“Coach Rabb actually had pulled me into his office, saying, ‘I’ve got you in a wood bat league playing in Lenoir,'” said Rudisill, who was given UNC’s Educational Foundation Baseball Award for Most Outstanding Senior in 1970. “I said, ‘Coach I’m going to play slow pitch softball.’ He didn’t know I was going to play with a bunch of grown men.
“And after playing softball, I went back to Carolina and had the best year I ever had. I came back faster, I came back stronger and I came back quicker. You know, in softball, you have to catch that thing and get rid of it. I’ve always said softball made me a better baseball player.”

It also led to a longtime passion that eventually made Rudisill a N.C. American Softball Association Hall of Fame inductee in 2017 after a career in which he was a 21-time all-tournament selection, 16-time champion, six-time tournament MVP and three-time all-state selection while playing for teams based in Charlotte, Gastonia, Kings Mountain, Belmont, Denver and Shelby.

It also helped Rudisill with his professional career once he decided to work at Gastonia’s Groves Threads and play for the mill’s recreation basketball and softball teams instead of pursuing professional baseball.

“I had an invitation to sign but I had taken that job with Groves Threads to play basketball and softball and be the personnel director in the mill,” Rudisill said. “I had played with so many guys at Carolina that played pro baseball and then came back after a year or two and couldn’t find a job. I thought it was good to have a job. And it was a job to play ball.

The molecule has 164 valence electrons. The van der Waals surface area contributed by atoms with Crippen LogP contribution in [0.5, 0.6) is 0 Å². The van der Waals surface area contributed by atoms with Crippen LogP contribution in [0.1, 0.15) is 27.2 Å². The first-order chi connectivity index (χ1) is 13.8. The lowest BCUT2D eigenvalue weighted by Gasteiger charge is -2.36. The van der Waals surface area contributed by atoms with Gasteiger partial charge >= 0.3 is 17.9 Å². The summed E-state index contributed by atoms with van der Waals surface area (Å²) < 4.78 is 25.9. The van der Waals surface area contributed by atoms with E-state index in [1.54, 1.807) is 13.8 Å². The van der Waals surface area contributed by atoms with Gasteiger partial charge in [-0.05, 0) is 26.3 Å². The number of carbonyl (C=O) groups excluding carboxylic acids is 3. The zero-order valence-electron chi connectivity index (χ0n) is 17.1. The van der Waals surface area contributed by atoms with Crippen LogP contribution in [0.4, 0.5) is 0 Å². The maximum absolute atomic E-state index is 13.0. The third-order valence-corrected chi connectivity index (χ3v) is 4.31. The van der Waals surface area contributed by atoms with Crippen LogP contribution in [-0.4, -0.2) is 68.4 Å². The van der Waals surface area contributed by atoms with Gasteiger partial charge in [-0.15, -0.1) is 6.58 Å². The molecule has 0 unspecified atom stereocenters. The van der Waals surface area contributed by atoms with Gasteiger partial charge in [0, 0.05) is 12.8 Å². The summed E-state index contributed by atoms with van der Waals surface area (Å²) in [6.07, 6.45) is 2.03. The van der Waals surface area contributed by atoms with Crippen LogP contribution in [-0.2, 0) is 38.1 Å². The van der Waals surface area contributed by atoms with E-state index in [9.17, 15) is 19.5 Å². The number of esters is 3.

“It turned out to be the right decision.”

It also involved coaching youth football, which led to Rudisill’s next Hall of Fame passion as it started a 45-year career coaching youth football including 38 as a head coach.

John Rudisill on the sidelines as head coach of a Stanley youth football team.

As a head coach, his in Gastonia and Stanley had a 370-29 overall record with 35 conference or division titles and highlighted by national titles in 1976 for the Gastonia Little Orangmen and 2002, 2009 and 2018 for the Stanley Blue Devils. In 2019, Rudisill was inducted into the American Youth Football Hall of Fame.